So, yeah, I wondered if it was all she made it out to be. Much like those nagging questions about a business that promises unlimited income potential. If it’s that good, I wondered, why isn’t everybody else eating it? Maybe they know something I don’t. And why is the waitress over there nibbling a cheeseburger when nobody’s looking?

It’s hard knowing who to trust. I once interviewed at a place that offered a paltry $5.50 an hour to start. When I asked about advancement, the Human Resources rep assured me it would get better. “I’ve only been here a year and a half, and I’m already up to $6.25 an hour!” Wow!  All that in less than two years? Better sign me up twice, because that’s how much I’ll need to live.

Yes, that was a long time ago. But the premise is pretty much the same. The people who want you to say yes can give you a dozen reasons to say that, but it doesn’t mean things are working out that great for them. Take that business opportunity your friend offered to share. You already know he’s broke every payday, so why would you take his word for it?

Well, consider this. Maybe he’s just getting started. Maybe he hasn’t found his groove yet. Maybe he never will. That doesn’t mean the opportunity itself is bad. It just means he’s not making the most of it. Like that waitress nibbling on a cheeseburger. The crawfish etouffee is fine. In fact, it was awesome. It just wasn’t something she put to good use that day.

A little skepticism is normal, especially when the advertising is so great. But when we judge something new by somebody else’s experiences, we miss the opportunity to create our own. So, the waitress likes cheeseburgers and your buddy is broke. And the pool may be a lot colder than it looks. But shouldn’t you at least stick your foot in to find out?

That’s all for now. Have an awesome day!

© 2021 Dave Glardon – All rights reserved

If A Mountain Pops Up, Go Around It

Good morning, and happy Hump Day! I hope your day is off to a nice start.

One of the pleasures of starting a new job is working through all the computer access issues. “Yeah, we must have missed that one.” After the fifth time, you start to wonder if they wouldn’t be better to just start over. I’m on a first-name basis with half the Help Desk staff, and my access is still hosed up. On a bright note, at least I’m being paid for it.

This isn’t really a “new” job … I’m working for the same company, but as a direct-hire instead of as a contractor. To complicate things further, I previously worked for this company until a little over a year ago, when they eliminated my position. So, now I have at least two, and possibly three, profiles in the system. That’s when it threw a fit. “Good God! One Dave is enough!”

Yesterday I was stressed. Today, it’s comical. And the funny thing is, this company thought they were saving money by eliminating my “unnecessary” position. They sent me home for 2-1/2 months, and then brought me back as a contractor. Now they’re hiring me again. By the time all is said and done, they’d have been money ahead to just pay me for a 10-week vacation.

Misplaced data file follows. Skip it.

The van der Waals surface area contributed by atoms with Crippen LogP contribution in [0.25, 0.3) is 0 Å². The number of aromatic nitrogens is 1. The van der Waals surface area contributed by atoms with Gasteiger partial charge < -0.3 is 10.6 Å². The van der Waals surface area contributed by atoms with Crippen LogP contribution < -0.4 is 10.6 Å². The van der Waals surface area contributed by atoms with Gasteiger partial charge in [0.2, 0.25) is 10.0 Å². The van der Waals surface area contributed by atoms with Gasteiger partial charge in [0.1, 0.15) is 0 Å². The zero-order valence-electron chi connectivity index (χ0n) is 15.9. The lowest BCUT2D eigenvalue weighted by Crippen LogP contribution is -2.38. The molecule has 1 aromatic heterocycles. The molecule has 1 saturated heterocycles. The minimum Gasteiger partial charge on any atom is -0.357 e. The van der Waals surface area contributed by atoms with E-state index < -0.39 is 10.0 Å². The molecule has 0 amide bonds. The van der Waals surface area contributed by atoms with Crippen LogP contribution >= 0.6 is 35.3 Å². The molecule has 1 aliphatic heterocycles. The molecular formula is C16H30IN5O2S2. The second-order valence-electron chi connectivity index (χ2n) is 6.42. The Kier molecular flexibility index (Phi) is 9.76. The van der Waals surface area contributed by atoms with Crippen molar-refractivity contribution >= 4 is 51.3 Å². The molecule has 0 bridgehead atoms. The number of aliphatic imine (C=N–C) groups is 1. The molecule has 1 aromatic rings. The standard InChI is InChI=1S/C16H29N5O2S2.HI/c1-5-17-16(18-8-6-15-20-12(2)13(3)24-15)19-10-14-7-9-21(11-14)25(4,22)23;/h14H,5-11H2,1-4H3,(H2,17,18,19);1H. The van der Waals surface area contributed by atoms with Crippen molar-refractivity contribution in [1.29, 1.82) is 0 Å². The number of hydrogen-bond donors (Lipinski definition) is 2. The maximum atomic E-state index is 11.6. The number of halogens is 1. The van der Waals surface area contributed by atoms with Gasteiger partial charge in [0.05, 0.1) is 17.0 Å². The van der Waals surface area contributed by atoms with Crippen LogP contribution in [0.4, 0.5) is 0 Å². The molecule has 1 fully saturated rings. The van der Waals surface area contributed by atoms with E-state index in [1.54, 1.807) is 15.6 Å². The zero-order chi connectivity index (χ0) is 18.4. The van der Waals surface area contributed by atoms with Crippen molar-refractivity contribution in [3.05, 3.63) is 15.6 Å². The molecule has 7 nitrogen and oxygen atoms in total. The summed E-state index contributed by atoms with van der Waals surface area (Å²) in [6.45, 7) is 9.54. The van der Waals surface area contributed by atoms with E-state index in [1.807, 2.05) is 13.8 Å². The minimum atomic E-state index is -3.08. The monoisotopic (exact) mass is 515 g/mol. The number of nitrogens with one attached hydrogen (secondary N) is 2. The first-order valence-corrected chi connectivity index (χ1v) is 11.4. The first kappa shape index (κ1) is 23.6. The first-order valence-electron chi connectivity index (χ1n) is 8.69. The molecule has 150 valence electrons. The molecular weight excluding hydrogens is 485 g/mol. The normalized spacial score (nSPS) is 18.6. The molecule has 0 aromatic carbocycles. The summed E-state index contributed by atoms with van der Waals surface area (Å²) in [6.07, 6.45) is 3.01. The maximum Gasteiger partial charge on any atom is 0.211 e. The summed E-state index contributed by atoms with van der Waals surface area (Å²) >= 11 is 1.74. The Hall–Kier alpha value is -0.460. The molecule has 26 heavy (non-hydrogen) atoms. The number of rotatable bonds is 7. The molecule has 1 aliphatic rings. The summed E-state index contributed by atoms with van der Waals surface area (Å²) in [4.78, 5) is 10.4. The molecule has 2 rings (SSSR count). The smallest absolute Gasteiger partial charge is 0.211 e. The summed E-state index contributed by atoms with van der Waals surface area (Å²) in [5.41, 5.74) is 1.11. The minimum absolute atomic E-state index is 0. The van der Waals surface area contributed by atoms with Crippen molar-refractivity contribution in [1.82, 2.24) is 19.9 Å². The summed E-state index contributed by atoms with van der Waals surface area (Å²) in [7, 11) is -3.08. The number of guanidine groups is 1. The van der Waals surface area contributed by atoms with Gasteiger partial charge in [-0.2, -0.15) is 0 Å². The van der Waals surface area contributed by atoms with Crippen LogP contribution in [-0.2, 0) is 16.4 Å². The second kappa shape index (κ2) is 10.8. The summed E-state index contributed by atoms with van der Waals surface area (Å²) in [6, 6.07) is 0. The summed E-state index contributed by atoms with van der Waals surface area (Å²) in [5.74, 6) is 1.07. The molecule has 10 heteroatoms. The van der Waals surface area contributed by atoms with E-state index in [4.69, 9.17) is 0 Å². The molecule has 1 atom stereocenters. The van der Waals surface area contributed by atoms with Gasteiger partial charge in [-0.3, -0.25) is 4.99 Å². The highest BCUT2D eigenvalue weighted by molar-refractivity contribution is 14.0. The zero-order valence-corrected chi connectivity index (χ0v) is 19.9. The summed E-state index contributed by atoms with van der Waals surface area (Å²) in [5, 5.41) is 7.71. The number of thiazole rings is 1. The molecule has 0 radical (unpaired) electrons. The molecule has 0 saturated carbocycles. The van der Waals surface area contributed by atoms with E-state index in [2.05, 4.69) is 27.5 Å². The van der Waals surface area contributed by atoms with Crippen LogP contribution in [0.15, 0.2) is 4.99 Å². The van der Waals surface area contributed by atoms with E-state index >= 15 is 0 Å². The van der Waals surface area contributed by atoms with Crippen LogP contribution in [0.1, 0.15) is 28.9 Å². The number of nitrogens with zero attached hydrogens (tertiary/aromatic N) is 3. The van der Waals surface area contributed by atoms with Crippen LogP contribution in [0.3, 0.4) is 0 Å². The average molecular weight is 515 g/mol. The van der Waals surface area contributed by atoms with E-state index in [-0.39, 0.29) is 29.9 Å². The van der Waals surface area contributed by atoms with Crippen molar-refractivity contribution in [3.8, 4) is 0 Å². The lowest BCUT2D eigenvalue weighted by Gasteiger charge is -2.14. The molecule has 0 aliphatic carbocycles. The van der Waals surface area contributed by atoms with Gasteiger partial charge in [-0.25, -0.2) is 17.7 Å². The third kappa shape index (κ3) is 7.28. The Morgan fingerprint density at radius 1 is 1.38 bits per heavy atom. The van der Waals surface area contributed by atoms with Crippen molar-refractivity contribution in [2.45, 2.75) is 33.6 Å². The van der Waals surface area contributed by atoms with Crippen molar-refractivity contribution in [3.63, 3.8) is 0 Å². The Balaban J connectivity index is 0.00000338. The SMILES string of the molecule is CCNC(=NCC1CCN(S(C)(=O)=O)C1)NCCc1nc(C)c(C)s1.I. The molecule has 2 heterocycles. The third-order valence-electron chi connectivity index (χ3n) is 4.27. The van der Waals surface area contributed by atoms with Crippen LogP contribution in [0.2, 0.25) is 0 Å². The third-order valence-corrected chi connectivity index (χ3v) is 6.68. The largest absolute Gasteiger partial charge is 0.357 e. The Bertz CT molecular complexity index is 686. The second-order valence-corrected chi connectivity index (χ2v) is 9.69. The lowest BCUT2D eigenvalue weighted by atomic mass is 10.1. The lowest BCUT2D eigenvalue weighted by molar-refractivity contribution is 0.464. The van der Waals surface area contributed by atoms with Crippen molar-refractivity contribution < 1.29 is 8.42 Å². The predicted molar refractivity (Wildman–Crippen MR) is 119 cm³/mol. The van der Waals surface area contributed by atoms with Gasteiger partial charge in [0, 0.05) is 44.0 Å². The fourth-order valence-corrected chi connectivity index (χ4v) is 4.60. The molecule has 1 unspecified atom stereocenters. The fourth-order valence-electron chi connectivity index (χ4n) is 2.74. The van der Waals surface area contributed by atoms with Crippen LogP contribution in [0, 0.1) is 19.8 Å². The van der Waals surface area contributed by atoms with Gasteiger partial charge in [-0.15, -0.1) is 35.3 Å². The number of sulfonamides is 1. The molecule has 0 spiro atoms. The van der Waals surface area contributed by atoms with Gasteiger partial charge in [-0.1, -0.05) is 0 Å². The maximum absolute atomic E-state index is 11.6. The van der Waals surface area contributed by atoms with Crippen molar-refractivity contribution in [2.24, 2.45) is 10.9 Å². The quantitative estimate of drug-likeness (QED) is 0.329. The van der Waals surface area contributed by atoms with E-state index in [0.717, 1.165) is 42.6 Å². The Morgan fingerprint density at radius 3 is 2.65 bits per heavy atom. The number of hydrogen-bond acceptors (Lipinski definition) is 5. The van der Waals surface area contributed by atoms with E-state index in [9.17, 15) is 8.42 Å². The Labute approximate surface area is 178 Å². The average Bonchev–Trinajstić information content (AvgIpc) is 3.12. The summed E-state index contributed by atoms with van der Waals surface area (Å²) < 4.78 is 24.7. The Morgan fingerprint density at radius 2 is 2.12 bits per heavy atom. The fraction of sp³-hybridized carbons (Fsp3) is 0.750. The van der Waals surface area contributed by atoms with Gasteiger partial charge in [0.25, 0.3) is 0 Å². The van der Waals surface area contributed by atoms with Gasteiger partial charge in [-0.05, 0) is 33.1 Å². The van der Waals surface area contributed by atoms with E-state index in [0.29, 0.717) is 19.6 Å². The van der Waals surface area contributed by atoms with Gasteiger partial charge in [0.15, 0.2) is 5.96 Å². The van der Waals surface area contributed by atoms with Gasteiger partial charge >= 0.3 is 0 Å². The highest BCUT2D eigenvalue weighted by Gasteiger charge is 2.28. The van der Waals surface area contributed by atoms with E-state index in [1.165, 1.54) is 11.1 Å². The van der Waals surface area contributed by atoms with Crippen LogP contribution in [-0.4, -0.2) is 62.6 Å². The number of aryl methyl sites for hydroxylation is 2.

That’s how it seems to go with “brilliant” ideas. Things look great on paper, but lose their luster when the rubber hits the pavement. Like that time I tossed a firecracker out the back door at Burger King and it landed in a puddle. I picked it up and thought, “We use the microwaves to dry wet money.” I seriously wish I was making this up.

On most jobs, creativity is a valued trait. You know, during the interview. But once you get started, they don’t want a lot of innovative thought. “Just do what we taught you to do, the way we taught you to do it. Don’t get creative!” In the Navy, that wasn’t just a mindset – it was in the regulations. Any deviations had to be approved by COMNAVAIRGOD himself.

I guess I should say I never violated those regulations, but when you’re 2000 miles from dry land and facing the potential grounding of two entire aircraft squadrons, you do what needs to be done. In other words, post a watch on the shop door to let you know if the Lieutenant is coming, then drill a few holes, solder some wires, and make the problem go away.

The trick to something like that is you’d better know exactly what you’re doing, because when you’re talking about launching fully armed fighter planes off the pointy end of the ship, the stakes are pretty high. There is no “close enough.” Especially when you’re 2000 miles from dry land and there’s no place to hide when the you-know-what hits the fan.

Other times, there’s a little more room for error. That doesn’t mean you can just throw caution to the wind, but when you’re not dealing with unexploded ordinance, you have a little more freedom to try something new. In my job, I’ve often told junior employees, “It’s okay – we’re not building bombs.”

Yes, that last sentence just put me on a federal watch list. Oh well, they’re gonna be bored.